Written on the family grave in Toowong cemetery, Brisbane ‘also our second son A.J.M. (Monty) Bleakley 26 Batt. in France died in the Ist Field Ambulance, 24th July 1916 of wounds received in action at Pozieres. Buried in Military Cemetery, France aged 24 years.’
His nephew, Peter Belloc went to France to find his grave and on doing that, could not control his tears. After some time an elderly man who had been watching him, went over and said ‘That is the reaction of everyone, male or female, who come here.
The beautiful Somme valley, is part of the Picardie region of France, the word Somme is a Celtic word meaning tranquillity. It is hard to imagine that in this beautiful place, horrendous battles were fought and many died, including thousands of Australians, losing their lives for a cause they barely understood but which the people of northern France, have never forgotten, nor will they ever forget. The Western Front has not had the recognition that Gallipoli has but two battles in 1916 at Fromelles and Pozieres -28,000 Australians died which is about the same number that fell after eight months of conflict on the Turkish peninsula. In total, 295,000 Australians served on the Western Front, between 1916-1918, 48,000 of whom died and 156,000 were wounded. It is hard for us to appreciate the magnitude of courage, gallantry and sacrifice, let alone the enormous great loss that has occurred here on the battle fronts. There is a ridge around Pozieres more sewn with Australian sacrifice than any other place on earth.
France is a country of breathtaking beauty but there is something about the hills of the Somme, that reverberate more than most for an Australian because there, in at least one town you will find streets with names such as Rue de Melbourne and Rue de Adelaide with windows displaying kangaroos and koalas clutching their Australian flags but perhaps, it’s because the spirits of nearly a generation of Australians, some of our finest and best live there, forever pining for the land of their forebears and home. It was in this part of France on April 24th and 25th 1918 that Australian soldiers gained legendary status by stopping the German offensive and in doing so turned the tide of the war. Previously the German Army, in less than one week, had managed to regain all the territory that had been previously been won by the British and the Australians in the previous 18 months (Australia’s official historian Charles Bean)
To mention just two operations, two Australian soldiers were able to reach the outskirts of Villers-Bretonneux and take an entire platoon of enemy troops with nothing more than a broken Lewis gun. The other, one man with a light machine gun, took an enemy outpost, killing seven soldiers and capturing two others, prompting the French Prime Minister Georges Clemenceau to declare ‘We knew you would fight a good fight but we did not know from the beginning, you would astonish the whole continent with your valour’. This cry was heard after more than one battle ‘Vivent les Australians. Vous les tendres’. Stay alive Australians. You will stop them’.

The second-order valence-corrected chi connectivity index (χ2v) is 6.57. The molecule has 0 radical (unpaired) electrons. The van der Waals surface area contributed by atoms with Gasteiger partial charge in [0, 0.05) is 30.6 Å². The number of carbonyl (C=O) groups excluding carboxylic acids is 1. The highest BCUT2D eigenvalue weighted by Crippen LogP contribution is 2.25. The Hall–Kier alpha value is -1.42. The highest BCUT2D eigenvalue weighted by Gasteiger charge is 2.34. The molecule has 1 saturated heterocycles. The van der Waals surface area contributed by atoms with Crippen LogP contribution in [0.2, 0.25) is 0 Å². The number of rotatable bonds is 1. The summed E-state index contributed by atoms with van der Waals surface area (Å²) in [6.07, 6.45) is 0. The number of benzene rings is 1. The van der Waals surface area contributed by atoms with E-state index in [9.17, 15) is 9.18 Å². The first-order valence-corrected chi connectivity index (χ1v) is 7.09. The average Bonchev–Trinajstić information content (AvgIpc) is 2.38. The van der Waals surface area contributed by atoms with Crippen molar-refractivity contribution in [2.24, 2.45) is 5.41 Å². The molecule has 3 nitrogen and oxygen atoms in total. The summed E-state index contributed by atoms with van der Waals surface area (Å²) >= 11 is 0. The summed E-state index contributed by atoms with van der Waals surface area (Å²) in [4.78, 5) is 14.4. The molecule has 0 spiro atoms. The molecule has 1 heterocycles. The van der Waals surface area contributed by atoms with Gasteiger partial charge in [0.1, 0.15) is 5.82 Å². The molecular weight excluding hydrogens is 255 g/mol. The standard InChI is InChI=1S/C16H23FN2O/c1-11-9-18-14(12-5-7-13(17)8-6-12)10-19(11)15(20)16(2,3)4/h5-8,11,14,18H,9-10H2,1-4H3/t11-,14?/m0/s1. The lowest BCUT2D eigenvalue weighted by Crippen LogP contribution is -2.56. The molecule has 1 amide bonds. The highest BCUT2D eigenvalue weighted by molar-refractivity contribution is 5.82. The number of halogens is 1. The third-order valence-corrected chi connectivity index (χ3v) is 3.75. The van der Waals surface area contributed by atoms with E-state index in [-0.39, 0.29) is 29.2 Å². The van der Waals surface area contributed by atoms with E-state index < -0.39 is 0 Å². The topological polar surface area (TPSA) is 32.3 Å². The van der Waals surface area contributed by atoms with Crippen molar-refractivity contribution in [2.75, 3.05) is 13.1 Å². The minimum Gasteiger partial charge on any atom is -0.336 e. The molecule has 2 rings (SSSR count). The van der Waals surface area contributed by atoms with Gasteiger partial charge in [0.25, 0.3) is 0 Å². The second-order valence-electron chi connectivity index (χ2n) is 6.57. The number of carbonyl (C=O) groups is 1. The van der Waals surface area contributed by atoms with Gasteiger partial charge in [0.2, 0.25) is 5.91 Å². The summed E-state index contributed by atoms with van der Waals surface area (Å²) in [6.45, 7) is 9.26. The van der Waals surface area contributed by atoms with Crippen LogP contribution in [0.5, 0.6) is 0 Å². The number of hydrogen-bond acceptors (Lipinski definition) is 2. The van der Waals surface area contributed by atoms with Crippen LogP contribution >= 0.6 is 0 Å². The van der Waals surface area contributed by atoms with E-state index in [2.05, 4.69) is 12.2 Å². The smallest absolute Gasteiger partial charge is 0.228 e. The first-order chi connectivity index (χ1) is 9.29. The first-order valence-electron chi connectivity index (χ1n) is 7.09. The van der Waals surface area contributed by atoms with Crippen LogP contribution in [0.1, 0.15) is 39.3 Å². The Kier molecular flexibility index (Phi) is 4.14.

It makes you wonder why we do not commemorate on Anzac Day the tide turning triumphs of Villers-Bretonnex where our soldiers were saviours of the French, instead of the heroic but unfortunate campaign at Gallipoli where our soldiers were cannon fodder for the British and a lost cause. The British landed them in the wrong place where many were slaughtered by the Turks on the cliffs,before they reached the beach but had they landed further along the coast it could well have been a different story.
We will never know the conditions that they endured, we can only imagine the deprivation, despair and longing for family that lived with them daily, as well as the horror of orders to go out and kill or be killed so we can only, more than 100 years on, remember and honour them.
Written on the Australian War Memorial in Northern France.
“On this monument” said King George V1 in 1938, barely a year before the outbreak of World War 11 “is an inscription telling us and others who visit this hill in the years to come, that it perpetuates the memory of the Australian Imperial Forces in France and Flanders, and the 11,000 of them who fell in France and have no known grave”.
After the quarantine period was over, Karl with a friend he had made were moving north to Glen Innes where work on farms was to be had. The Great Northern Railway line which connected Sydney to Brisbane was opened in Glen Innes in 1884 and in Tenterfield in 1886, so the pair had a comfortable journey to the town. They found work on a property at Red Rock next door to a farmer named Potter. Karl was not to know that, in the future, his daughter would marry a son.Robert Potter, the family having moved and were living next door . Karl by this time, had anglicized his name to Charles, reading in the newspaper that there were openings in the Silverspur mine in SE Queensland for timber workers to supply timber to the mine , he decided to go, but went alone as his friend had decided to stay in Glen Innes. He was happy with being a labourer but Charles was on a mission to own his own property.